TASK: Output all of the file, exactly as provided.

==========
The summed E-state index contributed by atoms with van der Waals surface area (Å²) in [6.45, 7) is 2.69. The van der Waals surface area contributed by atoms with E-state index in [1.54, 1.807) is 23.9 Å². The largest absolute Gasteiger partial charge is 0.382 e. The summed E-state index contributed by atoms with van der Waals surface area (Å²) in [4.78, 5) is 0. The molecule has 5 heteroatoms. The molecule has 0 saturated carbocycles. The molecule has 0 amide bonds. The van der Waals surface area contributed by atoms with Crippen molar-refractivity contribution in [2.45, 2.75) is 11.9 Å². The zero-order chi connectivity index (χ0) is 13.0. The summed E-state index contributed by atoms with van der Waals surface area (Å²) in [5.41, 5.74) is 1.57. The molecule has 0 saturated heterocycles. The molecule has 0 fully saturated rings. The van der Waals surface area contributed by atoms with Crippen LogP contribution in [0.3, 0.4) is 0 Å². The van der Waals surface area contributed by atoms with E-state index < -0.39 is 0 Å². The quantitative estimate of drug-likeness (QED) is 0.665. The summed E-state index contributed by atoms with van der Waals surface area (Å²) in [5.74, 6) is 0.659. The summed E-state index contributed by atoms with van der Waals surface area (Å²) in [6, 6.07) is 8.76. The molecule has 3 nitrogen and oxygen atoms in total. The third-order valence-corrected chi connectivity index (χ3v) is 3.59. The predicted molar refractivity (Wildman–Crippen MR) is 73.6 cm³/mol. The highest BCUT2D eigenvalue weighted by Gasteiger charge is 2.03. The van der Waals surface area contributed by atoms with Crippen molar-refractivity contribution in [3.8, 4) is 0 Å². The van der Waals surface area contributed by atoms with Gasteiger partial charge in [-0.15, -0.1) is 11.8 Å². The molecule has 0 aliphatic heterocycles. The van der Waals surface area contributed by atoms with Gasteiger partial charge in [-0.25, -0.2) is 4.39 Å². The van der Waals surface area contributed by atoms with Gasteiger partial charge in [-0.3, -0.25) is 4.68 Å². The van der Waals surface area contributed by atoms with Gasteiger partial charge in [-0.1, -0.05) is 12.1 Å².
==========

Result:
The summed E-state index contributed by atoms with van der Waals surface area (Å²) in [6.45, 7) is 2.69. The van der Waals surface area contributed by atoms with E-state index in [1.54, 1.807) is 23.9 Å². The largest absolute Gasteiger partial charge is 0.382 e. The summed E-state index contributed by atoms with van der Waals surface area (Å²) in [4.78, 5) is 0. The molecule has 5 heteroatoms. The molecule has 0 saturated carbocycles. The molecule has 0 amide bonds. The van der Waals surface area contributed by atoms with Crippen molar-refractivity contribution in [2.45, 2.75) is 11.9 Å². The zero-order chi connectivity index (χ0) is 13.0. The summed E-state index contributed by atoms with van der Waals surface area (Å²) in [5.41, 5.74) is 1.57. The molecule has 0 saturated heterocycles. The molecule has 0 fully saturated rings. The van der Waals surface area contributed by atoms with Crippen LogP contribution in [0.3, 0.4) is 0 Å². The van der Waals surface area contributed by atoms with E-state index < -0.39 is 0 Å². The quantitative estimate of drug-likeness (QED) is 0.665. The summed E-state index contributed by atoms with van der Waals surface area (Å²) in [5.74, 6) is 0.659. The summed E-state index contributed by atoms with van der Waals surface area (Å²) in [6, 6.07) is 8.76. The molecule has 3 nitrogen and oxygen atoms in total. The third-order valence-corrected chi connectivity index (χ3v) is 3.59. The predicted molar refractivity (Wildman–Crippen MR) is 73.6 cm³/mol. The highest BCUT2D eigenvalue weighted by Gasteiger charge is 2.03. The van der Waals surface area contributed by atoms with Crippen molar-refractivity contribution in [3.8, 4) is 0 Å². The van der Waals surface area contributed by atoms with Gasteiger partial charge in [-0.15, -0.1) is 11.8 Å². The molecule has 0 aliphatic heterocycles. The van der Waals surface area contributed by atoms with Gasteiger partial charge in [-0.25, -0.2) is 4.39 Å². The van der Waals surface area contributed by atoms with Gasteiger partial charge in [-0.3, -0.25) is 4.68 Å². The van der Waals surface area contributed by atoms with Gasteiger partial charge in [-0.1, -0.05) is 12.1 Å².